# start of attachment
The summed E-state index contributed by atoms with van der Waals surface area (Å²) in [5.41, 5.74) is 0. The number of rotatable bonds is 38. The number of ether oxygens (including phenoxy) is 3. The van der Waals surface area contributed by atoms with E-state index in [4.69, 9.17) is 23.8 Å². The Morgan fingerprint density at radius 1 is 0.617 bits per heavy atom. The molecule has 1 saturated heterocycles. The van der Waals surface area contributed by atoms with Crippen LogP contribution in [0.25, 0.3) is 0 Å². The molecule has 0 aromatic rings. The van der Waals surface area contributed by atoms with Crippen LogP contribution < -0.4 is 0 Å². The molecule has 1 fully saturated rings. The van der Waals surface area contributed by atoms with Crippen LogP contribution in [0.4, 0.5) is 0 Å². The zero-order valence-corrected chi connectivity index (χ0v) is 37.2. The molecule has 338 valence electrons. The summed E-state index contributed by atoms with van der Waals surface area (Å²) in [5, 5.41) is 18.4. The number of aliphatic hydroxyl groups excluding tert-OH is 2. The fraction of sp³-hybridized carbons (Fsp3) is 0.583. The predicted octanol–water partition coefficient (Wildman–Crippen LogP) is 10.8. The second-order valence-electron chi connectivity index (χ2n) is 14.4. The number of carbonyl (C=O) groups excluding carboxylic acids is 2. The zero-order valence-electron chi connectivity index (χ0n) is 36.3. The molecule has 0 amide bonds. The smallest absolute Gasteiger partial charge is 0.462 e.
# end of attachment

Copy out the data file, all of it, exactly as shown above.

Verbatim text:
The summed E-state index contributed by atoms with van der Waals surface area (Å²) in [5.41, 5.74) is 0. The number of rotatable bonds is 38. The number of ether oxygens (including phenoxy) is 3. The van der Waals surface area contributed by atoms with E-state index in [4.69, 9.17) is 23.8 Å². The Morgan fingerprint density at radius 1 is 0.617 bits per heavy atom. The molecule has 1 saturated heterocycles. The van der Waals surface area contributed by atoms with Crippen LogP contribution in [0.25, 0.3) is 0 Å². The molecule has 0 aromatic rings. The van der Waals surface area contributed by atoms with Crippen LogP contribution < -0.4 is 0 Å². The molecule has 1 fully saturated rings. The van der Waals surface area contributed by atoms with Crippen LogP contribution in [0.4, 0.5) is 0 Å². The zero-order valence-corrected chi connectivity index (χ0v) is 37.2. The molecule has 338 valence electrons. The summed E-state index contributed by atoms with van der Waals surface area (Å²) in [5, 5.41) is 18.4. The number of aliphatic hydroxyl groups excluding tert-OH is 2. The fraction of sp³-hybridized carbons (Fsp3) is 0.583. The predicted octanol–water partition coefficient (Wildman–Crippen LogP) is 10.8. The second-order valence-electron chi connectivity index (χ2n) is 14.4. The number of carbonyl (C=O) groups excluding carboxylic acids is 2. The zero-order valence-electron chi connectivity index (χ0n) is 36.3. The molecule has 0 amide bonds. The smallest absolute Gasteiger partial charge is 0.462 e.